WaterAid and the Wimbledon Foundation created a giant tennis ball mosaic of a young boy enjoying clean water, to highlight how more than 11,000 children’s lives could be saved during The Championships if everyone, everywhere had access to clean water and toilets.
It took artists from Sand in Your Eye 12 hours to create the tennis court-sized portrait near No.1 Court, showing ten-year-old Tefy from Antsakambahiny village in Madagascar who, with the help of WaterAid and partners including the Wimbledon Foundation, now has clean water at school and near his home.
Across the world, a staggering 771 million people – one in ten – live without clean water close to home and 1.7 billion people – one in five – do not have a decent toilet. Furthermore, over half of healthcare facilities in the least developed countries have no clean water on site.
Without access to these basic facilities, the lives of and children are needlessly put at risk, with around 800 children under five dying every day from diarrhoeal diseases caused by dirty water and poor sanitation. Many more are frequently ill or forced to spend hours out of school collecting water, compromising their education.
Tefy’s life has been transformed with clean water. He said:
“We no longer fetch water down the hill anymore since we have taps in our school. The water here is very clean and fresh. We can open the taps and drink water whenever we want. We can wash our hands at any time and even bathe here if we want.
“Every afternoon, after doing my homework, I always come near the school to play with my friends. We play football or hide and seek. I love being at school studying and being with my friends.”
Former British No.1 tennis player Heather Watson is backing WaterAid and the Wimbledon Foundation as they champion clean water for all.
Heather Watson said:
“We are all united by our need for clean water; it is vital for good health, yet one in ten people around the world live without this essential resource close to home. Something as simple as turning on a tap and pouring a glass of water is not an option for millions of children globally. Many have no choice but to drink dirty water that can make them sick, or spend time walking to collect water instead of going to school, holding them back from reaching their full potential.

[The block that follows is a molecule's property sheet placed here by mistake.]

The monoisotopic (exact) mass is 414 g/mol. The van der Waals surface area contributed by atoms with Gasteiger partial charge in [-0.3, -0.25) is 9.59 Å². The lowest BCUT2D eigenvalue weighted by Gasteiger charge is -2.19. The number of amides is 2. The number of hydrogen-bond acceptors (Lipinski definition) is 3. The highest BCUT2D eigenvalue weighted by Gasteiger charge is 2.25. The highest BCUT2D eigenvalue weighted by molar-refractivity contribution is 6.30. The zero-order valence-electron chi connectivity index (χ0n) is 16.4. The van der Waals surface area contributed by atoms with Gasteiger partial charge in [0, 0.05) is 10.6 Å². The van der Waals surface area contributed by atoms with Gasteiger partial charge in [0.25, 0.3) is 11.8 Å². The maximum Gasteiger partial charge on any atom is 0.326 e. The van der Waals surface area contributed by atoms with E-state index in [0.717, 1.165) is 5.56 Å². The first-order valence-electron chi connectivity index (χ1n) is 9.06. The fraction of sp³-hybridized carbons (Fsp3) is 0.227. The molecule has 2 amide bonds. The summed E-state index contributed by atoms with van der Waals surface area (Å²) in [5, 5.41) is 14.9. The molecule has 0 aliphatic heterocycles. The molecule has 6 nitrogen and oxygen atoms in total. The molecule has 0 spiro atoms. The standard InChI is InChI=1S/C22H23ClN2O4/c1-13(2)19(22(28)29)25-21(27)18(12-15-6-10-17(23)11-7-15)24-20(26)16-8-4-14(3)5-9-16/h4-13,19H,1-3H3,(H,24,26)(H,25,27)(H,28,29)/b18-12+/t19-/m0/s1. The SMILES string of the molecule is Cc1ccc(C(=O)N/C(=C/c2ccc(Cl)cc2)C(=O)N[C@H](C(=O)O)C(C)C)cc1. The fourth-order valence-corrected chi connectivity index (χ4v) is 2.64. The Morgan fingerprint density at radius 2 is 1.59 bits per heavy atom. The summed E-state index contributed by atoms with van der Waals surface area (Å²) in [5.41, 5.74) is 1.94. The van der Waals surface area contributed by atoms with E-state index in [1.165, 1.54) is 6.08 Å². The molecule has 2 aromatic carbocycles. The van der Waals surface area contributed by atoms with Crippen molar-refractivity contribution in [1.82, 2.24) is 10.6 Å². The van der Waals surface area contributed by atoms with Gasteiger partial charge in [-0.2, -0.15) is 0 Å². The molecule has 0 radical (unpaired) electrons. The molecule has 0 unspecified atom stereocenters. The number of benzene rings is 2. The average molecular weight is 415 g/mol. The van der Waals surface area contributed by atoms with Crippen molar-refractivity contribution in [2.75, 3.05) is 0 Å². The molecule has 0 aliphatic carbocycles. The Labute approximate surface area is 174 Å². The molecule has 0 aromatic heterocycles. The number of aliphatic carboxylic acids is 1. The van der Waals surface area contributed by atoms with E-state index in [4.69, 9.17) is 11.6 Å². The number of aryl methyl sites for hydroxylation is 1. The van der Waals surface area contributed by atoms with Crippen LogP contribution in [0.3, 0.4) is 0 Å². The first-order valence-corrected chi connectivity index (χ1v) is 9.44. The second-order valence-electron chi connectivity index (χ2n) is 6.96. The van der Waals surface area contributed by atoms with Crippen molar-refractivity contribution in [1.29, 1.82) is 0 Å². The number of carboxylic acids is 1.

“The giant tennis ball mosaic is a poignant reminder of how more than 11,000 children’s lives could be saved during The Championships if everyone everywhere had clean water and toilets.
“Together, we can help solve the water crisis. That’s why I’m supporting the work of WaterAid and the Wimbledon Foundation, to create a global community where everyone has the clean water they need to survive and thrive.”
Paige Murphy, Head of the Wimbledon Foundation, said:
“Children should have the chance to play, learn and look forward to their futures, no matter where they are born. But millions are being held back due to a lack of clean water and decent toilets – things that so many of us take for granted. It is humbling to think 11,000 children’s lives could be saved during The Championships if they had access to these essentials.
“That is why the Wimbledon Foundation and WaterAid are uniting to make clean water, decent toilets and good hygiene a normal part of daily life for communities across the world. These vital services help relieve the burden on people’s time and energy and create new opportunities for education, paid work and raising a healthy family.”
The Wimbledon Foundation has been working in partnership with WaterAid since 2017 to help make clean water, decent toilets and good hygiene a normal part of daily life in healthcare centres and communities across Ethiopia, Madagascar, Malawi and Myanmar. A donation of £1.2 million over three years will transform people’s health, keep children in school, and allow women and girls to unlock their potential.
The tennis balls for the mosaic were gifted by Slazenger, Official Ball of The Championships, and will be donated on to charities supported by the Wimbledon Foundation such as Rackets Cubed, a charity which delivers integrated racket sports, education and nutrition programmes to improve the lives of vulnerable and disadvantaged young children.